The Tellico Plains Mountain Press
& The Tellico Times
One can only guess what impressions might occur in the mind of any traveler passing through the town of Tellico Plains today. On first appearance, it may well seem to be like so many small Appalachian mountain valley towns, largely undeveloped and left behind in the tremendous industrial development of twentieth century America. However, Tellico Plains has more human history than any single person could ever master in a lifetime.
The archaeological work of Dr. Jefferson Chapman, published in Tellico Archaeology, testifies to the human habitation of this area for more than ten thousand years. One thousand years ago it was a site of an important Mississippian Mound Builders population center.
Tellico is located on a major crossroad of an important communication and transportation junction. The Great War Path linked the lower South with trade routes to the Ohio River to the Northeast, as well as population centers along the Atlantic seacoast of Virginia and the Carolinas. From Tellico the Unicoi Trail branched off over the mountains to the North Carolina Valley River and proceeded into Georgia and South Carolina.
In 1886, prior to the use of modern machines which plowed them down, John W. Emmert, working for the Smithsonian Institute, described the remains of a large populated Mississippian Mound Center in Tellico. Emmert wrote that within an area of four miles, there were 14 or 15 mounds, including a large one that was the most beautiful he had ever seen.
According to my researches, still without the blessing of professional researchers, a 600 man Spanish army under the command of Hernado Desoto spent two days in a village called Tali in July in 1540. The Desoto documents strongly suggest that Tali was Tellico. The native peoples who lived at Tali spoke a dialect of the Muskogee language and were subject to a chief whose political center was located in North Georgia. With the destruction left in the wake of the Desoto expedition, the remnants of these people emigrated southwestward and within about 100 years of the Desoto expedition, the Iroquoian speaking Cherokee begin to build their villages upon the site of Tellico Plains.
By 1700 the Cherokee were well established upon the site, and Englishmen from South Carolina begin to trade with the Cherokee . Col. George Chicken probably visited the site in 1715. By 1730, Motoy, the Cherokee Chief of Tellico was named and recognized by the English as" Emperor of the Cherokee."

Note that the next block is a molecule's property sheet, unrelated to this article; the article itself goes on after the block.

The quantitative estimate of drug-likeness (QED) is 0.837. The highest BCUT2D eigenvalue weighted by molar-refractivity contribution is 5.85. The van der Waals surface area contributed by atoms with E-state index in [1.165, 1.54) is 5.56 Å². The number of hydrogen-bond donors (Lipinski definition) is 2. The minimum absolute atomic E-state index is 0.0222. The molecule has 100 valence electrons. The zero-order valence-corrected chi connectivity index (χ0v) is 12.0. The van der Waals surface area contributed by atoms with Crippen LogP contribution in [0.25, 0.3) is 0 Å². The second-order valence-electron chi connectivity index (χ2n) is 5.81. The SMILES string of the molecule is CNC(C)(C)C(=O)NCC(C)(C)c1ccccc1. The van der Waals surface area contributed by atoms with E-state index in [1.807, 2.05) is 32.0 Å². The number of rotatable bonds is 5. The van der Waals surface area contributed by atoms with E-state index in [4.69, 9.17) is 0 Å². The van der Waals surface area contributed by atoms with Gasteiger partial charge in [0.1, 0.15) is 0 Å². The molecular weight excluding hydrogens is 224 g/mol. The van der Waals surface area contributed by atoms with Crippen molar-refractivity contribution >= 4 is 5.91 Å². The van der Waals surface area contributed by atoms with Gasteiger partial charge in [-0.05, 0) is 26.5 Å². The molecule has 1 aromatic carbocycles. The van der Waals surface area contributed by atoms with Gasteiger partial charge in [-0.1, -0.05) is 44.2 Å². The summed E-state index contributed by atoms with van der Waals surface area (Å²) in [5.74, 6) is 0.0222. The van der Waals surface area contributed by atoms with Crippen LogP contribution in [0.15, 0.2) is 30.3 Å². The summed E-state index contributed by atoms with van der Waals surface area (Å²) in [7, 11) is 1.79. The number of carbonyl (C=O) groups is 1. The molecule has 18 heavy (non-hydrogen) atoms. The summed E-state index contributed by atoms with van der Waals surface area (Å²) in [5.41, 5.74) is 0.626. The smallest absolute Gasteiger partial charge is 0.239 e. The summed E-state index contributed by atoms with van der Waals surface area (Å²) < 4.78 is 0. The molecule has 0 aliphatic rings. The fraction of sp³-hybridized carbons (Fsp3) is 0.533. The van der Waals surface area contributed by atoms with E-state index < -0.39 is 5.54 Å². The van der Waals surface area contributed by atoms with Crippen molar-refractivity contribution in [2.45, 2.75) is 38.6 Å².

By 1738, a European by the name of Priber attempted to establish a Utopian society in Tellico, calling himself Chief Motoy's Prime Minister. When the British government began to construct Fort Loudoun in 1756 British soldiers brought their supplies across the mountains on the centuries old trail across that intersected with the Great Warriors Trail at Tellico. Most current local citizens are acquainted with the fact that the Fort Loudoun garrison was massacred or captured by the Cherokee at the mouth of Cane Creek.
By 1776 the English conquest of the Cherokee had begun with invading armies, including William Christian and John Sevier who marched through Tellico across the Unicoi Trail, as well as southwestward to Chattanooga and North Georgia in their conquest of the native land and people. Local Monroe County historians, such as Walter Lumsden, have collected a wealth of history about the Unicoi Trail. Charles Baker has traced the trail from the Tellico River through Tellico Plains, step by step, to Fort Loudoun, using detailed documents in the care of Monroe County Historical Society.
When the Cherokee were at last defeated in battle in 1794 and Knoxville became a trade center for East Tennessee, White settlers in East Tennessee received many of their imported supplies over the Unicoi Turnpike. With the opening of the Old Federal Road in the early 1800's which by passed Tellico Plains, the vital crossroad link of Tellico began to decline in importance in communication and transportation. When the Cherokee were finally removed from the area in the early 1850's, Tellico Plains still served as an important communication link to Western North Carolina.
During the Civil War, Confederates commanded by men like General John Crawford Vaughn, and Union soldiers, such as Captain Bryson, traveled, fought and died upon the trail. Federal troops of General William Tecumseh Sherman destroyed the iron works at Tellico, as they prepared their famous march on Atlanta. Even the notorious Bushwhackers of Monroe County, including the Kirkland Gang, crossed and recrossed and fought, murdered and looted upon the Unicoi Trail. After the war, Thomas Boyd, a brother-in-law of General Vaughn, in 1871 faked his own death on the trail just south of Tellico Plains, in an attempt to escape Federal prosecution for a major Federal pension fraud of more than $l00,000.
By the beginning of the twentieth century, Tellico seemed to have slipped into an anonymity. Yet the Babcock Lumber Company revived for a period of time bustling activity with its center of operations on the Plains in the l920's.
In short, inquiring minds searching for adventure, mystery and romance in the pages of history, look to the Plains, look to the Tellico River and look to the mountains which encircle it. Exciting and adventuresome History permeates this small but important crossroads of history.
Copyright 1997 by Lowell Kirk, local Historian and History Professor at Hiwassee college.
Photographs by Jack Waters and David Vendola copyright 1997-2001.